In addition to existing transactions on your account, consider outstanding or pending transactions that could leave a balance on your account once they go through after you've closed it.

If you're switching financial institutions, you can wait until all transactions are closed or leave some money in the original account to cover pending transactions. You can close the bank account once you've confirmed your account has a zero balance. If the bank or credit union notifies you that your account has a negative balance once it's closed, it should be a priority to pay off your account to avoid outstanding amounts reported on your credit report and affecting your credit score.

Other factors that influence credit scores

While closing a bank account typically doesn't impact credit scores, some factors credit reporting agencies list on your credit report and consider when giving your three-digit credit rating. Understanding what affects your credit score in Canada and how credit scores are calculated gives insight into how your actions and credit management skills can help or harm you.

Payment history

Payment history makes up 35% of your credit score. It indicates on-time, late, or missed payments for your credit accounts, like credit card statements, lines of credit, or mortgages. Creditors and lenders report your payment history to the credit bureau, which uses the information as one of the main indicators of your credit score. Consistently making on-time payments in full improves your payment history and can positively influence your credit score.

Credit history

Credit history is an ongoing documentation of how you handle debt repayments, including amounts owed, length of each account, number of recent account inquiries, and amount of total credit used. Credit history has a 30% weight on your overall credit score. A strong credit history shows creditors and lenders you can manage different debts responsibly and don't carry large amounts of debt. They're more likely to extend more credit to someone with a good credit history.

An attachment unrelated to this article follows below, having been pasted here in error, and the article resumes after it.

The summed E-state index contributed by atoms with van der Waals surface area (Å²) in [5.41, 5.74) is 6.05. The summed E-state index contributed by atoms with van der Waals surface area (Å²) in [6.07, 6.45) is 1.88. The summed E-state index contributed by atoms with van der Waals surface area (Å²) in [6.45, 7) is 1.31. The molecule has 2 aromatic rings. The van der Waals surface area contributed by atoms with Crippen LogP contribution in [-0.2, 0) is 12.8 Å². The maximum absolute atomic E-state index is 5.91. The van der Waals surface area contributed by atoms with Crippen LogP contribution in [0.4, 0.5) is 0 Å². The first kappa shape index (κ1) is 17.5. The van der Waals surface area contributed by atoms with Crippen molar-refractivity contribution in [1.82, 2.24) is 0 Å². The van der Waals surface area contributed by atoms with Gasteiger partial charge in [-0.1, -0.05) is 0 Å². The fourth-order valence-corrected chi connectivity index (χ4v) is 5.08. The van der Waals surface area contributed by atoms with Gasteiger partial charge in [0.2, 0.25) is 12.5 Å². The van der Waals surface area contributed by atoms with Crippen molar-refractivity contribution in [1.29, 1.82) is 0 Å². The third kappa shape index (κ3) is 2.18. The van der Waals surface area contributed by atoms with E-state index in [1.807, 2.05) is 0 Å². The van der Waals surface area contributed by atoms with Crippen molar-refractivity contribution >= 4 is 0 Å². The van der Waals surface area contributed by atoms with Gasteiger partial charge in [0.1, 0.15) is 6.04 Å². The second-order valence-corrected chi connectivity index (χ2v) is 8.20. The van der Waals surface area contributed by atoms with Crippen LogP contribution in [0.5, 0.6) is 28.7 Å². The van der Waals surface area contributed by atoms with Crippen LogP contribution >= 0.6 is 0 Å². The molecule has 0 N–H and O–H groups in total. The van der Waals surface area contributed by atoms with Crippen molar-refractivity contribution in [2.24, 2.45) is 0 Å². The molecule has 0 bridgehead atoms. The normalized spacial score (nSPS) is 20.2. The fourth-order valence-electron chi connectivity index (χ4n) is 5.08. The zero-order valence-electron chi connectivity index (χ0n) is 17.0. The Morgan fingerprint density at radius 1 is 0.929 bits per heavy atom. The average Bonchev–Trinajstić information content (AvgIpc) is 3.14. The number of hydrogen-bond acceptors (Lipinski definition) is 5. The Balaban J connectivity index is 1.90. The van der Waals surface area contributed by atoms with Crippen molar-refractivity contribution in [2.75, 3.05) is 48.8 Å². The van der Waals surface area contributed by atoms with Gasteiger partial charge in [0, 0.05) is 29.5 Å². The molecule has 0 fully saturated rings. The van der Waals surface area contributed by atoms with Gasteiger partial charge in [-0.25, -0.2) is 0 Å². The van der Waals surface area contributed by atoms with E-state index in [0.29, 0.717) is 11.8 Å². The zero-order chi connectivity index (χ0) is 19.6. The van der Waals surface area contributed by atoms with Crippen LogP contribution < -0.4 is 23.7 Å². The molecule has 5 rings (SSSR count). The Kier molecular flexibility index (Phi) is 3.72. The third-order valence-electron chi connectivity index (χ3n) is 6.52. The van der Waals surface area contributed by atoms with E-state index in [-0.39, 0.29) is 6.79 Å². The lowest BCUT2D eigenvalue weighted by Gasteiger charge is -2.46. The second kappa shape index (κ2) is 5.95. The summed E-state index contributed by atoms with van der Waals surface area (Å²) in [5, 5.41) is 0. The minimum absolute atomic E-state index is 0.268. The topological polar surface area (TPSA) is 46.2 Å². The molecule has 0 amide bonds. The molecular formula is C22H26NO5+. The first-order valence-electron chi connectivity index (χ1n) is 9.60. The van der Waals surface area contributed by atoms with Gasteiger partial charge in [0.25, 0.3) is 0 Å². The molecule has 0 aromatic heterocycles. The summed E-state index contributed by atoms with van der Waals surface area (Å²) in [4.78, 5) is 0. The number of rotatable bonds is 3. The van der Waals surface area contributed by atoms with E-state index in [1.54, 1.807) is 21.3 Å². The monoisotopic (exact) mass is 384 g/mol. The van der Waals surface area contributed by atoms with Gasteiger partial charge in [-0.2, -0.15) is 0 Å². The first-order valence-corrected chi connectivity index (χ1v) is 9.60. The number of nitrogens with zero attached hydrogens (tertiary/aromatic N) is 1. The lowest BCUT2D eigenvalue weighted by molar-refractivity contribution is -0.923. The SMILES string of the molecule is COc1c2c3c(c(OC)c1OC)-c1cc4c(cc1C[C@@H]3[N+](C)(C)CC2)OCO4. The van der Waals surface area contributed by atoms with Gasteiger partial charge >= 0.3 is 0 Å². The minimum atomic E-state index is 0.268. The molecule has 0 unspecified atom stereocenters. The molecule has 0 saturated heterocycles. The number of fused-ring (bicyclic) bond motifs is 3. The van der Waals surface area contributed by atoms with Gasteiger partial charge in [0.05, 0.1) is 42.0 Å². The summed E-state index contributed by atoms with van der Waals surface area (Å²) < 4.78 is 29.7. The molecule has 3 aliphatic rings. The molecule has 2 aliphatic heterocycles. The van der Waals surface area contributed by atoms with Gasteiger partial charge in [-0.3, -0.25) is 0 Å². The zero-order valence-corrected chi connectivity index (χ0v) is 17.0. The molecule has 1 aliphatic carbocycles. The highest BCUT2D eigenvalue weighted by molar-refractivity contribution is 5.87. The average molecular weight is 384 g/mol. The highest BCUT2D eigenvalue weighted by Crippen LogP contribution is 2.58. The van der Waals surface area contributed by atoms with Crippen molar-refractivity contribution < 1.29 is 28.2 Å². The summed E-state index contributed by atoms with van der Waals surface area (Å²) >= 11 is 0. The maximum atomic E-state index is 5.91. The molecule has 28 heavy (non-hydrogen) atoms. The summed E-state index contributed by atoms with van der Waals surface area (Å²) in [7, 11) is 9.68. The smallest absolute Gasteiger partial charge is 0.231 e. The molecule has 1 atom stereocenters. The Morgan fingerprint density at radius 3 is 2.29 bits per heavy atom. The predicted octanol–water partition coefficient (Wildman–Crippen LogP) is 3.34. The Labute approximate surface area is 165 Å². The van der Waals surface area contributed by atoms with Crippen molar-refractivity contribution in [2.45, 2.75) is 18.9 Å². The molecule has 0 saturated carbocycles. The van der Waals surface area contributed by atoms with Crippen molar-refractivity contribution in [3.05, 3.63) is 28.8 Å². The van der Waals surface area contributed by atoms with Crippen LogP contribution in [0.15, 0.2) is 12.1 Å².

Credit length

Credit length is the average time from when your first account opened to your most recent. It makes up 15% of your credit score. A longer credit length positively affects your credit score, and a shorter length may cause creditors and lenders to hesitate. Closing a credit account may impact the credit length reported on your credit report, which influences your score. If you no longer use a credit account, it may be a good idea to keep it open to keep your credit length record.

Credit mix

Credit mix refers to the diversity of your credit portfolio and makes up 10% of your credit score. The more types of credit accounts you have, the stronger your credit mix. A strong credit mix can help your credit score because it shows creditors and lenders you can responsibly manage different types of credit and have the financial stability to pay them on time.

New credit

New credit also makes up 10% of your credit score. When you apply for new credit, the creditor or lender conducts a credit check to determine your creditworthiness. Hard credit checks are recorded on your credit report and can harm your credit score. Too many credit checks may indicate you've applied for large amounts of credit recently, which may be a credit risk.

Alternatives to closing your bank account

Instead of closing your bank account, consider one of these options instead:

  • Use your bank account for small purchases if you have a different main account to keep it open and active.

  • Withdrawing or depositing cash occasionally from the account keeps your account active without trying to manage it.

  • Sign up for auto payments on bills linked to your bank account to keep the account open even if you don't actively use it.